Editorial License: Summer Kicks on Route 66
By Ernest Lilley, Editor, SFRevu

The shiny disk spun at an incredible velocity as it zeroed in on New Mexico. The technology of an advanced civilization, it was far in advance of anything humans had developed by the 1940s. Spinning, glittering in the darkness, it carried it's cargo of reconnaissance data gleaned from it's mission over the central United States towards a set of predetermined coordinates in Roswell, NM. Suddenly, it spun wildly out of control...

...and that's how my hard drive crashed and burned. Not into the red soil outside Roswell, but into the unforgiving metal housing of the drive body. Or something happened, but the bottom line was that after driving and taking pictures for two weeks on the remnants of US Route 66, my laptop turned to toast shortly after crossing into New Mexico.

Along with the current issue of SFRevu. I won't trouble you with the heroics of trying to bring it back to life, but I'd like to thank Jeff Ayers of Panasonic, Joseph Roberts of Universal Computer Systems in Albuquerque, and an Aussie on "walkabout" I met at Kinkos for helping me salvage something out of it all.

Also thanks to columnist and author Steven Sawicki, for his support and helpful comments during the crisis. "Good think you had a backup of all your data along," He said deadpan. "Otherwise I'd bet you'd be really upset about now." Yeah, a backup. Good idea.

I've always wanted to go walkabout myself, and having decided to settle down in matrimony with EJ McClure, who's off keeping the world safe for democracy in the Navy at present, it seemed like the ideal time to pack a station wagon and a camera and head West. When traveling west, it seemed only right to follow the country's most famous highway...even if it was decommissioned decades ago.

Digital Camera Magazine editor Dave MacNeill got enthused enough about the project to offer me space to run a photo spread, and off I went to find America.

You can pop over to my travelogue and photos at www.e357.net,  pick up the next issue of Digital Camera Magazine to see how it came out or you can come to Worldcon in Philly at the end of August and come see my "In Search of the Gersnback Continuum" presentation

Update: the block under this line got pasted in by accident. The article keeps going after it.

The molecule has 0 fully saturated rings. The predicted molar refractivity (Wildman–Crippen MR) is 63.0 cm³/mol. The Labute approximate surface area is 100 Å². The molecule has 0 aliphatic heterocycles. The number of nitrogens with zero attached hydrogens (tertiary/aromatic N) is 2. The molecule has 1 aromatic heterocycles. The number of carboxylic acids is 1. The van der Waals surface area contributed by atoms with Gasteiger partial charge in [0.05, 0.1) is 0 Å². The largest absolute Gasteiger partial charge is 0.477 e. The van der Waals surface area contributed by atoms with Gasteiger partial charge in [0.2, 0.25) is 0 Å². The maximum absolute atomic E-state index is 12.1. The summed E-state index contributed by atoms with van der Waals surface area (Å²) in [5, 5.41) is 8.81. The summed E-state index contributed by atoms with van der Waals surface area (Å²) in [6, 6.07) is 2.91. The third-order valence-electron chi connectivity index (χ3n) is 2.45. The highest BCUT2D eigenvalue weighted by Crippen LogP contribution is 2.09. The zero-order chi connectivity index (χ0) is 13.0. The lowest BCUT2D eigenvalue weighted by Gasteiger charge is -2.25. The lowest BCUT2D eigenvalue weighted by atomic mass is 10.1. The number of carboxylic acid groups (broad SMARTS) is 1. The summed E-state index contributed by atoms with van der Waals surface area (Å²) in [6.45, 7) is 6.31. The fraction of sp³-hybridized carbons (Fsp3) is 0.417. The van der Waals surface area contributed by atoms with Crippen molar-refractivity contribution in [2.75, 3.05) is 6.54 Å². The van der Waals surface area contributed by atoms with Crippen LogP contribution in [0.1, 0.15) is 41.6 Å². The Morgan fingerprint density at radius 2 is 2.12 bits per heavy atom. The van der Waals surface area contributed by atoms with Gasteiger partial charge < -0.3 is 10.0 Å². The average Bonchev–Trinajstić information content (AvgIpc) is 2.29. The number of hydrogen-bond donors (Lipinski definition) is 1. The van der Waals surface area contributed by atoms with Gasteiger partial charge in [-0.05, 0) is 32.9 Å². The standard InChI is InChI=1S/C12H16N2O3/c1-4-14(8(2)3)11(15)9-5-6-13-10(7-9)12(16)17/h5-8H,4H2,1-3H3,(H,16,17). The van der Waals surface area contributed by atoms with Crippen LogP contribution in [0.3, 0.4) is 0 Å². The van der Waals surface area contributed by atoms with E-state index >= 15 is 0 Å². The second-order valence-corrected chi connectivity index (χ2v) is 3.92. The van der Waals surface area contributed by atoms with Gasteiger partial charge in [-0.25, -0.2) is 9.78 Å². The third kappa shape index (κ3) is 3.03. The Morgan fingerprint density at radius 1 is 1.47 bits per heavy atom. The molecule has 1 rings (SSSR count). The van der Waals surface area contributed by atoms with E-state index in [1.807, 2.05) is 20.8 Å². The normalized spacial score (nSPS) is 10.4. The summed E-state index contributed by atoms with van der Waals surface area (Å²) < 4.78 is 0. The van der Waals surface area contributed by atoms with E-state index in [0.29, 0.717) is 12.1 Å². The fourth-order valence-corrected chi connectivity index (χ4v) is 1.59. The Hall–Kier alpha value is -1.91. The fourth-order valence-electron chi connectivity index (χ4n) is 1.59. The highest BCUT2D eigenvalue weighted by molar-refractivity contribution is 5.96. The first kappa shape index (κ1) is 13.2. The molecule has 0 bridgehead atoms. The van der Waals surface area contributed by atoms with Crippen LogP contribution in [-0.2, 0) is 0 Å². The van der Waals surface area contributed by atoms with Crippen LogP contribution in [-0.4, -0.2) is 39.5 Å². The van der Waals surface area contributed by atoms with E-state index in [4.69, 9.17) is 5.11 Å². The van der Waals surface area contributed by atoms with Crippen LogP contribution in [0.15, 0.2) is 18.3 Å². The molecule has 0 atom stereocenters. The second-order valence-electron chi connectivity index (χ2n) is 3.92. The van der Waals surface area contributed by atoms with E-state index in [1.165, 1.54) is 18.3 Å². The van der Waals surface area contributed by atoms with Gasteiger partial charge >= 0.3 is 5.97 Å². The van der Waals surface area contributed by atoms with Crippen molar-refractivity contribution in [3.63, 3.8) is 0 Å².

Friday 12:00 noon: Gernsback Continuum Revisited: 
Retro-visionary Future Along Route 66 

This issue wound up covering a slightly greater time span than usual, so we're calling it the Summer 2001 issue. The game plan is to do an issue as soon as possible after Worldcon to include coverage of that worthy event, and to get back on a monthly schedule with that.

In this issue, you'll find the regular columns, including Sawicki's Wicked DVD review, The Prolific John Berlyne's UK updates for June, July, and August, Sharon Archer's US releases for the summer, and David Marsh's gloomy outlook for the near furture of SF Film. And more

EJ McClure favors us with a review of Lois Bujold's new book, Curse of Chalion, and EJ, John Berlyne (UK), Amy Harlib, Dave Goldfeder and Lavie Tidhar (UK) bring us a slew of reviews of books near and far, known and unknown.

Media gets its share of attention, and you'll find a schedule of new fall releases under SFTV

There are even photo features from Roswell, NM, the Science Fiction Research Association meeting in New York, and a visit to the worlds longest running SF club, the Los Angeles Science Fantasy Association. 

Two features that didn't make it into this issue are the review and interview of Neil Gaiman and his latest book, American Gods. Don't wait for us though, this is a great book and if you have any interest in contemporary fantasy, the immigration of spirits, or just plain good storytelling, pick it up now and look forward to getting the story behind the story next issue.

The other feature is a retrospective on Poul Anderson, who died recently. Poul was one of my favorite authors, a gracious person at conventions whose loss diminishes us considerably. Rather than do a hasty job now, we're holding off to do a better job later.

Enough preamble. Jump in and see how we've spent our summer vacation at www.sfrevu.com!

Ernest Lilley
Editor, SFRevu